By: Benjamin E. Lykens (Whetstone Staff Writer)

Wesley College students said that what happened at Penn State was wrong but differ about what should have been done to punish the school after the Sandusky child sex-abuse trial.

Penn State University received unprecedented penalties by the NCAA because of the scandal, including a four-year Bowl ban, fined the program millions of dollars and eliminated the football team’s wins from 1998 to last season.

Junior Chuck Stewart said he was surprised at Sandusky’s behavior.

“It was a big shocker to me,” Stewart said. “Now because of all this both the school and the football program have a bad reputation.”

Sophomore Cassandra Stephens said that the punishments weren’t fair and that people need to remember the good things about the team, not just the bad.

“I don’t think the punishments are fair to the current students or for (former football Head Coach) Joe Paterno,” Stephens said. “They don’t know what they told him. There are a lot of things he did right.”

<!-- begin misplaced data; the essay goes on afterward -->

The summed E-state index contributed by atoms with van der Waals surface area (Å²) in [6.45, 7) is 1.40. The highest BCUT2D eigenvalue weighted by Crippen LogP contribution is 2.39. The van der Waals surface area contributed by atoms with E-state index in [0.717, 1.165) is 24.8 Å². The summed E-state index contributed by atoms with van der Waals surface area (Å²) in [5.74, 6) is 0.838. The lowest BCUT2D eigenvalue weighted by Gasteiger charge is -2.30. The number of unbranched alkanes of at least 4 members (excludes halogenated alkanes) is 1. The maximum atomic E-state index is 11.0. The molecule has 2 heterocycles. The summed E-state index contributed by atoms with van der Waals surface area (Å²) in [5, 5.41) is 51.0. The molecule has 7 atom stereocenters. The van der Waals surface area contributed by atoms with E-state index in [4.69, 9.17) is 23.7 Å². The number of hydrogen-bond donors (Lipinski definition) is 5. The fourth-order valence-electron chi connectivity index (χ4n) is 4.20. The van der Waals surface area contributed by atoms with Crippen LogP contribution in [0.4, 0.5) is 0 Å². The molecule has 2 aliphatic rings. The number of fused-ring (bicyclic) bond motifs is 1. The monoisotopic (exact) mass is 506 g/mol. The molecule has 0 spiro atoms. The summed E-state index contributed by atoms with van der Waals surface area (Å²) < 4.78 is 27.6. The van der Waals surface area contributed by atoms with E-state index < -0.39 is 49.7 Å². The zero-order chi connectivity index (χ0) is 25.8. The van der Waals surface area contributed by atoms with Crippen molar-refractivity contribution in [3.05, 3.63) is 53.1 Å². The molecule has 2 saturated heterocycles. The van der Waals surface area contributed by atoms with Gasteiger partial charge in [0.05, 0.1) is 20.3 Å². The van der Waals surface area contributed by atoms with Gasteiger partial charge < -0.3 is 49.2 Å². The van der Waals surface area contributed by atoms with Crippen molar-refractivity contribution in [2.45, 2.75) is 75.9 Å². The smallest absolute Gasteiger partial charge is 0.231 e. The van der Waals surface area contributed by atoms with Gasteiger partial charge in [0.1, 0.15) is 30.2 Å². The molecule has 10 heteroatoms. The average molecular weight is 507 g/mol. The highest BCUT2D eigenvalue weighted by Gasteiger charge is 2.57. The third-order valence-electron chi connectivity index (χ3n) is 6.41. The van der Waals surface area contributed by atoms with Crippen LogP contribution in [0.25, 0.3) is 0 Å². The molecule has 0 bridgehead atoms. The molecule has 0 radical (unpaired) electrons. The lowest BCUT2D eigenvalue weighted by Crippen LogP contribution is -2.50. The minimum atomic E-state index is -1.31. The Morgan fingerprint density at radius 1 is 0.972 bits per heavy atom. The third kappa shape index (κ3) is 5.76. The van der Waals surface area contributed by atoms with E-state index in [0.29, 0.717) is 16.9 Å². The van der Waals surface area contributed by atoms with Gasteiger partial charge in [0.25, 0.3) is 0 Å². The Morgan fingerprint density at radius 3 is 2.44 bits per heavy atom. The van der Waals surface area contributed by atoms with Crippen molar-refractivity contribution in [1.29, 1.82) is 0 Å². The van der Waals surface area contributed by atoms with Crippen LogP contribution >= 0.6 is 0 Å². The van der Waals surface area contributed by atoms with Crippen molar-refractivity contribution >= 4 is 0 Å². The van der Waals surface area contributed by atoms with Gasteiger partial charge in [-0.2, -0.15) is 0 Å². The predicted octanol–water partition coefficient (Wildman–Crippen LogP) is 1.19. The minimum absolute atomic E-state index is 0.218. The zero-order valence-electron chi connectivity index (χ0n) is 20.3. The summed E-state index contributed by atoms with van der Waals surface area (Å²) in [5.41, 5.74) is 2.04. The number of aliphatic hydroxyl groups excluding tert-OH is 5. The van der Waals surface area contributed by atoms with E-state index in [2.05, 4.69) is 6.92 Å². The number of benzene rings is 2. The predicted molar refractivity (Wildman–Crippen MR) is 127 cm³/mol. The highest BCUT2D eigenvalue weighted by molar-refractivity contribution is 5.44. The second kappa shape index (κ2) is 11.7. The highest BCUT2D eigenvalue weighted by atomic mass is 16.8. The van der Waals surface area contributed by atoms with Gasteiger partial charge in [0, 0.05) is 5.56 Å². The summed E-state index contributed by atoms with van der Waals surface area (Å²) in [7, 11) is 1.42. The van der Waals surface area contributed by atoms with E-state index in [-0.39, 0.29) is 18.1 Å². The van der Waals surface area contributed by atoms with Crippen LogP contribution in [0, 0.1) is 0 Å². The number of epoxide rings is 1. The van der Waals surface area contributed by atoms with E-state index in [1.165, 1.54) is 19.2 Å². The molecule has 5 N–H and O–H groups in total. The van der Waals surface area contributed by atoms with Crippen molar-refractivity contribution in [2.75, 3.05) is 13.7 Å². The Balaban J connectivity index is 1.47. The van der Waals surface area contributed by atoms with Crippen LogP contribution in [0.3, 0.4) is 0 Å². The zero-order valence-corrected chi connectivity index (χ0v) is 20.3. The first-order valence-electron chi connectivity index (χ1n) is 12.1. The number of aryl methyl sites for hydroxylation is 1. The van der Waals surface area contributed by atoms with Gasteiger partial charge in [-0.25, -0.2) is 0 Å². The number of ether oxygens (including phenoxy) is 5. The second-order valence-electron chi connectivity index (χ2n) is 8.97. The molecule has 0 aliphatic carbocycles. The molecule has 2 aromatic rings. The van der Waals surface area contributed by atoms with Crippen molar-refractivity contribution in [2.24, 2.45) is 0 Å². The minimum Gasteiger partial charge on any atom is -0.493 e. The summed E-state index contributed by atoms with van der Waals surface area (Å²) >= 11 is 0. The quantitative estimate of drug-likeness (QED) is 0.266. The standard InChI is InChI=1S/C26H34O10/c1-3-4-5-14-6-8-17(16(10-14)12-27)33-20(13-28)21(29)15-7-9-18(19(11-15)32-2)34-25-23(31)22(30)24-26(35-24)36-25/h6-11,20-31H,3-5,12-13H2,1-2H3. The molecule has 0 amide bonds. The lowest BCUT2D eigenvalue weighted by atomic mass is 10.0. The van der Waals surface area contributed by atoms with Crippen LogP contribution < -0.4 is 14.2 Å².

Paterno died of lung cancer soon after the scandal broke, and was found to be negligent by an independent report conducted by former FBI director Louis Freeh.

Freshman Darius Carroll believes that the NCAA could have handled the situation in a different way.

“I don’t think the (Paterno) statue should’ve been taken down and the incoming students and football players shouldn’t have been punished,” he said.

But the school needs to be more careful, she said.

“They should have more background checks on the staff and coaches.”

Sophomore KylieMay Allen said that Paterno should have faced harsher penalties before his death.

“I believe he should have been punished because he let it go on,” she said.

Junior Kiki Schmitt said she felt sorry for the victims and was sad that the school tried to cover up the scandal.

“It’s sad that so many people can know about it and it is put on the sideline so the school and the team is protected,” she said.

Sophomore Leigh Ann Ingram also said she was disappointed in the school.

“I think it’s sad that so many people would cover up this for somebody,” she said.

College President Dr. William Johnston said he felt sorry for the victims and that he could relate to former Penn State President Graham Spanier’s predicament.

“The young men and their families are the ones who have been most affected and my heart goes out to them,” Johnston said.

“I can relate to former President Spanier because there are dozens of items that go through the president’s office and it’s impossible to see every item. However, I also understand and realize the president still has the responsibility.”